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Print

Oklahoma turkey population changing

April 08, 2010 at 04:04 PM

The Oklahoman

OKLAHOMA CITY (AP) - Spring turkey season opened recently, and the population of birds in western Oklahoma is thriving. East of Interstate 35 is a different story, especially southeast.

The population of Rio Grande wild turkeys, which dominate the western and central portions of the state, is strongest in western Oklahoma but down slightly in east and central Oklahoma, said Rod Smith, wildlife biologist of the Oklahoma Department of Wildlife Conservation.

But there has been a sharp reduction in Eastern wild turkeys. That sub-species of birds, predominantly found in southeastern Oklahoma, has declined to the point that state wildlife officials are contemplating shortening the season or decreasing bag limits in the future.

“We haven’t had an early hatch since 2004,” said Jack Waymire, the Oklahoma Department of Wildlife Conservation’s Eastern turkey guru.

The number of gobblers taken by hunters in southeastern Oklahoma last year was less than half of what it was in 2004, Waymire said.

The decline is due to the weather. Drought-like conditions in 2005 and 2006 meant fewer seeds to attract insects for turkey poults (chicks).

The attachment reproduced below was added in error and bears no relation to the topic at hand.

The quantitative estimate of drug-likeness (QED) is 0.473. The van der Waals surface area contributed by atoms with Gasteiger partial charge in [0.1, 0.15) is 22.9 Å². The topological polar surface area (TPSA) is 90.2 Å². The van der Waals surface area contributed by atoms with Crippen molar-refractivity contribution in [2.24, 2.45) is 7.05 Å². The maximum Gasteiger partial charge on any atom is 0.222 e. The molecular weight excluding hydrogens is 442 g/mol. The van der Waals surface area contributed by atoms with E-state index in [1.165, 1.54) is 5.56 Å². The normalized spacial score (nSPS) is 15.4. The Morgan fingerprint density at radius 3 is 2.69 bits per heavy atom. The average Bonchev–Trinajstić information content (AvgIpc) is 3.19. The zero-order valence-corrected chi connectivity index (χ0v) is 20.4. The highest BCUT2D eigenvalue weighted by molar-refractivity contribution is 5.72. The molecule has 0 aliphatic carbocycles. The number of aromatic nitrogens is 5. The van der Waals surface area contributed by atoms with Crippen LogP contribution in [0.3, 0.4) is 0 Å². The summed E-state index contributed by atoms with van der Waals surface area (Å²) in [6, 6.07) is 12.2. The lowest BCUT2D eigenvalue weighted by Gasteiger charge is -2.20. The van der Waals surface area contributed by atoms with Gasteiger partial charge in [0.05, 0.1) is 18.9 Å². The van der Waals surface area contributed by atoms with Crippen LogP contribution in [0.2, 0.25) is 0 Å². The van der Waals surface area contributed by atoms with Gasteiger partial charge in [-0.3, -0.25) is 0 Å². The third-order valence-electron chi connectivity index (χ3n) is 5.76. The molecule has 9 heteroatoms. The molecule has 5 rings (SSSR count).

“If there are no bugs, they don’t survive,” Waymire said.

Cold and wet springs haven’t helped either. A predator can smell a wet hen, making it easier for predators to find a clutch of turkey eggs for a meal, he said.

A turkey hen will try to make as many as three nests, but the later the nests the less chance of survival, Waymire said.

Oklahoma is not the only state seeing a decline in Eastern wild turkeys. There are fewer birds in southeast Kansas, southern Missouri, Arkansas, western Mississippi, Louisiana and east Texas, Waymire said.

Those states are also contemplating shortening seasons or reducing bag limits until the population recovers, he said.

“Just one good early hatch and we would recover,” Waymire said.

Both Waymire and Smith s uggest hunters first scout that areas where they found turkeys last year. Hens normally return to the same area where they nested last year.

However, many flocks were disrupted by the recent cold snaps, Smith said.

“Those winter flocks got displaced or moved around with the ice storms,” he said. “We have seen good numbers of birds in places that we haven’t before and received reports of smaller numbers in areas where they have been good in the past.

“I wouldn’t quit on the old honey holes. I would assume they will break up in the spring and get back to their old haunts.”

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